Evidence of systemic absorption and immunogenicity
Blood concentrations of SP-B and SP-C analogues were measured before, and 3 hours and 24 hours post-treatment using dried blood spots. SP-C concentrations were determined using validated HPLC-MS/MS methods (Accelera, Milan, Italy). Immunogenicity was assessed using 1 mL blood obtained 4–12 weeks after CHF5633 administration. IgG antibodies to peptides were assayed by titration versus positive control (SGS Life Science Services, Wavre, Belgium).
Efficacy was evaluated by examining response to CHF5633 in terms of changes in SpO2, FiO2, mean airway pressure (MAP), peak inspiratory pressure if ventilated and positive end-expiratory pressure at specified time points. Duration of mechanical ventilation was defined as time until first extubation lasting >24 hours. Durations of CPAP and supplemental oxygen were recorded. Bronchopulmonary dysplasia (BPD) was defined as need for supplemental oxygen to maintain SpO2 ≥90% at 36 weeks’ postmenstrual age. The number of non-responders requiring rescue surfactant was recorded.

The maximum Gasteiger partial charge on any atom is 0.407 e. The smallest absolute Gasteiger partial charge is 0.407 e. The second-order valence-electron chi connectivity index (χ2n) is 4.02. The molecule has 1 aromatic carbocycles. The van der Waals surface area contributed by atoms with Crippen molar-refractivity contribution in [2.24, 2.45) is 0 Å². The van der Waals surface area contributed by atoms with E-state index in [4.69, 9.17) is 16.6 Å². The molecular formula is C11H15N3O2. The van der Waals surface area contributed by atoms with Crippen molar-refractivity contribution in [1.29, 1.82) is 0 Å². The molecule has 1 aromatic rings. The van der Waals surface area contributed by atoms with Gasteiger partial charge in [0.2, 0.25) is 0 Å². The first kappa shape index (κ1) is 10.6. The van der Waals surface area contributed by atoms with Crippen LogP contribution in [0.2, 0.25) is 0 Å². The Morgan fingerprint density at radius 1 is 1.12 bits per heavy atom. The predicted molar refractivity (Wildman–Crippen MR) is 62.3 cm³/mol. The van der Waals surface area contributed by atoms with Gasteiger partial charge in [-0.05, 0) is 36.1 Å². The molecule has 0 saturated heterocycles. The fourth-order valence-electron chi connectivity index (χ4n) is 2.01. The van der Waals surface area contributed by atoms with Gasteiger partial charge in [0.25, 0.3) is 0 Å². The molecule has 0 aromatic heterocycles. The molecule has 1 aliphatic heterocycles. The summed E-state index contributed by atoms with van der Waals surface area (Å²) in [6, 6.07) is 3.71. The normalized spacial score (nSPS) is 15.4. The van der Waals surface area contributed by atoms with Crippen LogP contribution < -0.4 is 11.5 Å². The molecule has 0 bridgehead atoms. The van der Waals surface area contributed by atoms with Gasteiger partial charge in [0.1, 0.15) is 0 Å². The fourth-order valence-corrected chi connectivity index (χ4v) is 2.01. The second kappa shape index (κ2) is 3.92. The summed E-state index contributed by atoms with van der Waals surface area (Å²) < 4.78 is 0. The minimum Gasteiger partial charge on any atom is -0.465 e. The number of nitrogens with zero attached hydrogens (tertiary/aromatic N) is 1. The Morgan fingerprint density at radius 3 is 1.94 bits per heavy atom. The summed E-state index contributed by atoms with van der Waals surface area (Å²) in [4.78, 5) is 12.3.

Because of the exploratory nature of this study, no formal power calculation was performed. Twenty babies in each cohort were deemed sufficient for reaching useful preliminary conclusions. Categorical variables are described using summary statistics, frequency count and percentages. Continuous variables are summarised using mean, SD, or median, IQR as appropriate.
A total of 75 babies were consented and 40 were dosed between October 2012 and November 2014 (figure 1). Baseline demographic data are shown in table 1. Date of patient recruitment, centre, AEs, and outcomes for each participating infant are shown in table 2.